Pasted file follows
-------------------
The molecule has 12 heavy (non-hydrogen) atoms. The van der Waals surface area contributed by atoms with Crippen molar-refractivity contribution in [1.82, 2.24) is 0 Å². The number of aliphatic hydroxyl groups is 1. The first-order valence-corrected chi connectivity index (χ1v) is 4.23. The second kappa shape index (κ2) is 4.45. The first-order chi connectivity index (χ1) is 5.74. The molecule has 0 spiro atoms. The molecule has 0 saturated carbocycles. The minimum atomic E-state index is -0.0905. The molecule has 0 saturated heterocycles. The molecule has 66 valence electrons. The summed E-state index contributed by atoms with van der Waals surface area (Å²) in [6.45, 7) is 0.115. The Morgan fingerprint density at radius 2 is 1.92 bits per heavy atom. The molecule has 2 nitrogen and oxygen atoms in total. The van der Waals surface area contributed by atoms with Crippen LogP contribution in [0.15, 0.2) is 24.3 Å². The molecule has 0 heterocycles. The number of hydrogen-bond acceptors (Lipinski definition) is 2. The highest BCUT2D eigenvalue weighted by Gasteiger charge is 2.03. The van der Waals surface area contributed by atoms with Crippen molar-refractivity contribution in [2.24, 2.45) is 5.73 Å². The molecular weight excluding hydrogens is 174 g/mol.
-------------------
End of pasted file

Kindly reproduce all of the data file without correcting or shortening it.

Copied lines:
The molecule has 12 heavy (non-hydrogen) atoms. The van der Waals surface area contributed by atoms with Crippen molar-refractivity contribution in [1.82, 2.24) is 0 Å². The number of aliphatic hydroxyl groups is 1. The first-order valence-corrected chi connectivity index (χ1v) is 4.23. The second kappa shape index (κ2) is 4.45. The first-order chi connectivity index (χ1) is 5.74. The molecule has 0 spiro atoms. The molecule has 0 saturated carbocycles. The minimum atomic E-state index is -0.0905. The molecule has 0 saturated heterocycles. The molecule has 66 valence electrons. The summed E-state index contributed by atoms with van der Waals surface area (Å²) in [6.45, 7) is 0.115. The Morgan fingerprint density at radius 2 is 1.92 bits per heavy atom. The molecule has 2 nitrogen and oxygen atoms in total. The van der Waals surface area contributed by atoms with Crippen LogP contribution in [0.15, 0.2) is 24.3 Å². The molecule has 0 heterocycles. The number of hydrogen-bond acceptors (Lipinski definition) is 2. The highest BCUT2D eigenvalue weighted by Gasteiger charge is 2.03. The van der Waals surface area contributed by atoms with Crippen molar-refractivity contribution in [2.24, 2.45) is 5.73 Å². The molecular weight excluding hydrogens is 174 g/mol.